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The bite force of the largest fossil rodent (Hystricognathi, Caviomorpha, Dinomyidae)

Authors

  • R. ERNESTO BLANCO,

  • ANDRÉS RINDERKNECHT,

  • GUSTAVO LECUONA


R. Ernesto Blanco [ernesto@fisica.edu.uy], Facultad de Ciencias, Instituto de Física, Iguá 4225, Montevideo 11400, Uruguay; Andrés Rinderknecht [apaleorinder@yahoo.com] and Gustavo Lecuona [sa_fossil@yahoo.com], Museo Nacional de Historia Natural, CC. 399, 11000, Montevideo, Uruguay; manuscript received on 14/10/2010; manuscript accepted on 04/02/2011.

Abstract

Blanco R.E., Rinderknecht, A. & Lecuona, G. 2011: The bite force of the largest fossil rodent (Hystricognathi, Caviomorpha, Dinomyidae). Lethaia, Vol. 45, pp. 157–163.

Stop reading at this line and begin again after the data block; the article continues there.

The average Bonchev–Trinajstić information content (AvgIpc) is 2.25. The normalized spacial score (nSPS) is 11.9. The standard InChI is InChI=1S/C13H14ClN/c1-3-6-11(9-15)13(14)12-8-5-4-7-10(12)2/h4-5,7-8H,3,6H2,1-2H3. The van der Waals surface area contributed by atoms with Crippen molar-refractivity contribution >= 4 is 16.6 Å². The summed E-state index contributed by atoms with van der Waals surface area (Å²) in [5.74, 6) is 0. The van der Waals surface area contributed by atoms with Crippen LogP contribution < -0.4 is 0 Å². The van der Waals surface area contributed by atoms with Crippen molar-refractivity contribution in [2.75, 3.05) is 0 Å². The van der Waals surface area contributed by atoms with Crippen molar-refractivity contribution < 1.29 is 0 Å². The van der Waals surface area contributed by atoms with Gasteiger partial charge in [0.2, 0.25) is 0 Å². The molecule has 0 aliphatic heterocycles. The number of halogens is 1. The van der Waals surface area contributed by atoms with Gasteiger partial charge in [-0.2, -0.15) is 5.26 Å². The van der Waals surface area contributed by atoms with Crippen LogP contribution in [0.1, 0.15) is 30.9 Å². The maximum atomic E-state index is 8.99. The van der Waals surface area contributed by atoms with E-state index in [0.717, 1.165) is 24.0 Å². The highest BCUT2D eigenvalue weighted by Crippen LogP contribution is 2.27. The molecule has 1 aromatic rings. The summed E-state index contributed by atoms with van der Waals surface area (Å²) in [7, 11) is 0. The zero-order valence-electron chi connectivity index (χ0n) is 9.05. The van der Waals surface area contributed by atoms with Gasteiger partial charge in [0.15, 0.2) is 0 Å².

An exceptionally well-preserved skull of the largest fossil rodent Josephoartigasia monesi allows the first analysis of the bite mechanics of this group of South American giant rodents. In this study, we reconstructed the main anatomical features of the skull of this Pliocene rodent, relating them to the bite force at incisors. Bite force was estimated using three different techniques. Two methods suggest that bite forces at incisors of around 1000 N were possible for these mammals. However, the incisors seem to be stronger than expected for this bite force implying that the bite forces may have been greater than 3000 N. We consider three hypotheses: allometric effects, teeth digging or defence against predators, to explain our results. □Bite force, Dinomyidae, incisors, largest rodent, Pliocene.

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